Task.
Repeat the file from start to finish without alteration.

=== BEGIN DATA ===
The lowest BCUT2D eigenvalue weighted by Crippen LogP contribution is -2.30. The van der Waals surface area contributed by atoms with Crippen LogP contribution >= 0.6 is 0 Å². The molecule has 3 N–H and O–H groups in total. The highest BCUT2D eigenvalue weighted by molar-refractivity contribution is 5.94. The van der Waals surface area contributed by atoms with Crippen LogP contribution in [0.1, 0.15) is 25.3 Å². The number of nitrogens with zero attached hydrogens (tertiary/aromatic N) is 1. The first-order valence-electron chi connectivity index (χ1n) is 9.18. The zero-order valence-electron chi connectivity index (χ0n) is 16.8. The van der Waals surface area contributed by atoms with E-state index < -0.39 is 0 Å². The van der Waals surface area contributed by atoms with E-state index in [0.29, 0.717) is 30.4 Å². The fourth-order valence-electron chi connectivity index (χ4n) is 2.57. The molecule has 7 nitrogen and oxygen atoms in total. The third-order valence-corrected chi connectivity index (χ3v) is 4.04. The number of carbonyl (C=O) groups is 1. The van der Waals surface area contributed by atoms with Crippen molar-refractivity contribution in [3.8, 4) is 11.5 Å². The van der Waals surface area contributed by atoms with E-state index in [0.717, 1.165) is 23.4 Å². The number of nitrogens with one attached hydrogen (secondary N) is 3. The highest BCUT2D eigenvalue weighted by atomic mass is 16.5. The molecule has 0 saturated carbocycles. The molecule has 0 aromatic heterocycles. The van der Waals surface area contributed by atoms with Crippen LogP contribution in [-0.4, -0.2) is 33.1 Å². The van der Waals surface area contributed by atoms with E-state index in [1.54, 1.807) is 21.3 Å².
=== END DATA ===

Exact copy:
The lowest BCUT2D eigenvalue weighted by Crippen LogP contribution is -2.30. The van der Waals surface area contributed by atoms with Crippen LogP contribution >= 0.6 is 0 Å². The molecule has 3 N–H and O–H groups in total. The highest BCUT2D eigenvalue weighted by molar-refractivity contribution is 5.94. The van der Waals surface area contributed by atoms with Crippen LogP contribution in [0.1, 0.15) is 25.3 Å². The number of nitrogens with zero attached hydrogens (tertiary/aromatic N) is 1. The first-order valence-electron chi connectivity index (χ1n) is 9.18. The zero-order valence-electron chi connectivity index (χ0n) is 16.8. The van der Waals surface area contributed by atoms with E-state index < -0.39 is 0 Å². The van der Waals surface area contributed by atoms with E-state index in [0.29, 0.717) is 30.4 Å². The fourth-order valence-electron chi connectivity index (χ4n) is 2.57. The molecule has 7 nitrogen and oxygen atoms in total. The third-order valence-corrected chi connectivity index (χ3v) is 4.04. The number of carbonyl (C=O) groups is 1. The van der Waals surface area contributed by atoms with Crippen molar-refractivity contribution in [3.8, 4) is 11.5 Å². The van der Waals surface area contributed by atoms with E-state index in [0.717, 1.165) is 23.4 Å². The number of nitrogens with one attached hydrogen (secondary N) is 3. The highest BCUT2D eigenvalue weighted by atomic mass is 16.5. The molecule has 0 saturated carbocycles. The molecule has 0 aromatic heterocycles. The van der Waals surface area contributed by atoms with Crippen LogP contribution in [-0.4, -0.2) is 33.1 Å². The van der Waals surface area contributed by atoms with E-state index in [1.54, 1.807) is 21.3 Å².